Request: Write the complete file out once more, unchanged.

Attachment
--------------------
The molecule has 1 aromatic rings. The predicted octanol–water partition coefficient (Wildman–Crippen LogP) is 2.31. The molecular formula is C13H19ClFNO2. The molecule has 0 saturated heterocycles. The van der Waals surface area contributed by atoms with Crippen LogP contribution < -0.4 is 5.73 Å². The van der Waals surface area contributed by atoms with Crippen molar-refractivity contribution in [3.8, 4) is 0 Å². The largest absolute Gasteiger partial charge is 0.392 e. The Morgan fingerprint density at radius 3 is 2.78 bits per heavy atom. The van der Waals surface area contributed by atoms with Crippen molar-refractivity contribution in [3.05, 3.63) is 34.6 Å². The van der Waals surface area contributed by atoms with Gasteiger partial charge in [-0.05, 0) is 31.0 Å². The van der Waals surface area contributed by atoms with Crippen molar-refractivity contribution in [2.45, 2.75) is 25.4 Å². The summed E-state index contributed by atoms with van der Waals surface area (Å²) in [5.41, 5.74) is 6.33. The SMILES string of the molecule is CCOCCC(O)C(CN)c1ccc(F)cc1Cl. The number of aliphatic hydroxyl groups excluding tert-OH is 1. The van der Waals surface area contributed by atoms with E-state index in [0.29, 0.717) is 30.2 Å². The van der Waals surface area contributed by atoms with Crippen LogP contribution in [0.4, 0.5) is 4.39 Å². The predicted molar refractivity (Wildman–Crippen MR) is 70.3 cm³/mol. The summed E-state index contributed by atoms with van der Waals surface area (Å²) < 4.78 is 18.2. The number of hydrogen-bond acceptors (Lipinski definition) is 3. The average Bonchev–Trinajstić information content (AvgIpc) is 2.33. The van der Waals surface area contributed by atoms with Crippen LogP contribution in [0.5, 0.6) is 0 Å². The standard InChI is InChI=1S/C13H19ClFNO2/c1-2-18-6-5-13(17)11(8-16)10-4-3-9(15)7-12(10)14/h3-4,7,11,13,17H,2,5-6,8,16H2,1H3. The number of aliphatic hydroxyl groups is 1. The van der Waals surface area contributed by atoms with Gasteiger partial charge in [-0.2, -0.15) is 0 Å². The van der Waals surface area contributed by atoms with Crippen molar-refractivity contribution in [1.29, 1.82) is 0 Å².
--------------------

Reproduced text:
The molecule has 1 aromatic rings. The predicted octanol–water partition coefficient (Wildman–Crippen LogP) is 2.31. The molecular formula is C13H19ClFNO2. The molecule has 0 saturated heterocycles. The van der Waals surface area contributed by atoms with Crippen LogP contribution < -0.4 is 5.73 Å². The van der Waals surface area contributed by atoms with Crippen molar-refractivity contribution in [3.8, 4) is 0 Å². The largest absolute Gasteiger partial charge is 0.392 e. The Morgan fingerprint density at radius 3 is 2.78 bits per heavy atom. The van der Waals surface area contributed by atoms with Crippen molar-refractivity contribution in [3.05, 3.63) is 34.6 Å². The van der Waals surface area contributed by atoms with Gasteiger partial charge in [-0.05, 0) is 31.0 Å². The van der Waals surface area contributed by atoms with Crippen molar-refractivity contribution in [2.45, 2.75) is 25.4 Å². The summed E-state index contributed by atoms with van der Waals surface area (Å²) in [5.41, 5.74) is 6.33. The SMILES string of the molecule is CCOCCC(O)C(CN)c1ccc(F)cc1Cl. The number of aliphatic hydroxyl groups excluding tert-OH is 1. The van der Waals surface area contributed by atoms with E-state index in [0.29, 0.717) is 30.2 Å². The van der Waals surface area contributed by atoms with Crippen LogP contribution in [0.4, 0.5) is 4.39 Å². The predicted molar refractivity (Wildman–Crippen MR) is 70.3 cm³/mol. The summed E-state index contributed by atoms with van der Waals surface area (Å²) < 4.78 is 18.2. The number of hydrogen-bond acceptors (Lipinski definition) is 3. The average Bonchev–Trinajstić information content (AvgIpc) is 2.33. The van der Waals surface area contributed by atoms with Crippen LogP contribution in [0.5, 0.6) is 0 Å². The standard InChI is InChI=1S/C13H19ClFNO2/c1-2-18-6-5-13(17)11(8-16)10-4-3-9(15)7-12(10)14/h3-4,7,11,13,17H,2,5-6,8,16H2,1H3. The number of aliphatic hydroxyl groups is 1. The van der Waals surface area contributed by atoms with Gasteiger partial charge in [-0.2, -0.15) is 0 Å². The van der Waals surface area contributed by atoms with Crippen molar-refractivity contribution in [1.29, 1.82) is 0 Å².